Strategy for the Liberation of Palestine – Introduction to the French Edition
This new introduction by comrades of the PFLP was released in the first edition of the French translation published in April 2021 by Foreign Languages Press.
Introduction to the French Edition
The united concept of politics and action of the “Strategy for the Liberation of Palestine” meant that it was more than a political document for the movements that received its call at the time of its publication in 1969 and makes it just as relevant of a guide to action today.
The analysis of the Palestinian movement as a Palestinian, Arab and international cause and a clear understanding of the range of enemies directed against the Palestinian people: Zionism, imperialism, the Israeli state and Arab reaction, motivated internationals engaged in these struggles in France, Belgium, throughout Europe and around the world to join the Palestinian cause, often but not solely with the Popular Front for the Liberation of Palestine, to become part of that fight. International revolutionaries flocked to the Palestinian refugee camps in Lebanon to join the cause, opening medical clinics, designing posters and writing materials for their home countries, and joining the battle directly.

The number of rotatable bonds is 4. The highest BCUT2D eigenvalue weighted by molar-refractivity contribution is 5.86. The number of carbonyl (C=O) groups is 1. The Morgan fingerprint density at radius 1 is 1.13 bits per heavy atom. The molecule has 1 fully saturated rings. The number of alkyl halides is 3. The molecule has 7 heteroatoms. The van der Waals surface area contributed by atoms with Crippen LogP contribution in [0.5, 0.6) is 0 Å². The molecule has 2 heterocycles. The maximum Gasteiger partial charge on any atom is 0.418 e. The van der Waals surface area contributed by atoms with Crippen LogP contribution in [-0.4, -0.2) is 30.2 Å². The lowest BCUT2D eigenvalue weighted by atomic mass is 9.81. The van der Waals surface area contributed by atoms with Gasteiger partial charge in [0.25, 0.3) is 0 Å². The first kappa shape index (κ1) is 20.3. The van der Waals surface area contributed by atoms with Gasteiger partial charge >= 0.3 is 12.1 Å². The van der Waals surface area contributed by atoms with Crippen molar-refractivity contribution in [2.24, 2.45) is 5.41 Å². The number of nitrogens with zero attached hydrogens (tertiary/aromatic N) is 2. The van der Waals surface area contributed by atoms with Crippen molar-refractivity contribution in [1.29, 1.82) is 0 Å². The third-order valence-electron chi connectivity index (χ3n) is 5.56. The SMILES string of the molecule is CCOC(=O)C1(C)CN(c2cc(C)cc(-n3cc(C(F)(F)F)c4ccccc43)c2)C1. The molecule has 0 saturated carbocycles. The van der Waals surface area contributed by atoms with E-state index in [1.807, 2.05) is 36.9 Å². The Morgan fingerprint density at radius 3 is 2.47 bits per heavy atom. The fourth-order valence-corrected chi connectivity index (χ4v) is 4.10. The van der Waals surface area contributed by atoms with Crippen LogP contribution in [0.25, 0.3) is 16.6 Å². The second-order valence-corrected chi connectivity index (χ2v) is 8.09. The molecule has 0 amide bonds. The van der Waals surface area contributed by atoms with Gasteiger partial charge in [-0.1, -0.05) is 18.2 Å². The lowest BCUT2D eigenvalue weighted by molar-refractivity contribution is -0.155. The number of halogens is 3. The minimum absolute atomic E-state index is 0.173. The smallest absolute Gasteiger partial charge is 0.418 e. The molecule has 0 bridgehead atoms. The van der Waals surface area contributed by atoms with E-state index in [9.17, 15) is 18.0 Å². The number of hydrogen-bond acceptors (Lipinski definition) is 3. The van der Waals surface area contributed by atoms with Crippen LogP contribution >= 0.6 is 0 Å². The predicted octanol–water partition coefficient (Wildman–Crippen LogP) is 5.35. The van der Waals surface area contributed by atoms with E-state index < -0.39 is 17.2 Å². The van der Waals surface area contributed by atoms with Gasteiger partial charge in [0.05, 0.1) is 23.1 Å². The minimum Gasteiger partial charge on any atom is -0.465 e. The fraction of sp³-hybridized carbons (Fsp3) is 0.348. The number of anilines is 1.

Similarly, within the framework of Wadie’ Haddad’s dictum, to be “behind the enemy everywhere,” Palestinian and Arab fighters vowed to continue the battle in Europe, whose colonial projects were responsible for the Zionist colonization of Palestine, the dispossession of the Palestinian people and the occupation of Palestinian land.
Haddad, born in 1927 in Safad, Palestine, was one of the co-founders of the Arab Nationalist Movement and later the Popular Front for the Liberation of Palestine, with his fellow medical student at the American University of Beirut, George Habash. He was one of the creators of the international armed struggle strategy of the PFLP, including the hijacking of airplanes.
These were not operations designed to create “terror” through killing and injury, but to upend the framework in which the oppressed are constantly vulnerable to all forms of attack, dispossession and destruction while the oppressor is able to sit comfortably without fear. They further indicated that the Palestinian revolution could materially bring the battle to the imperialist core, as it was already clear that imperialism could bring its military might down upon the Palestinian people.
This was a time of burgeoning struggle at a global level. Algeria had defeated French colonialism and Vietnam was in the process of defeating French and then U.S. imperialism. In France, Belgium and elsewhere in Europe, revolutionaries were willing to bring this battle to the streets of their countries, while Arab revolutionaries joined them to do the same.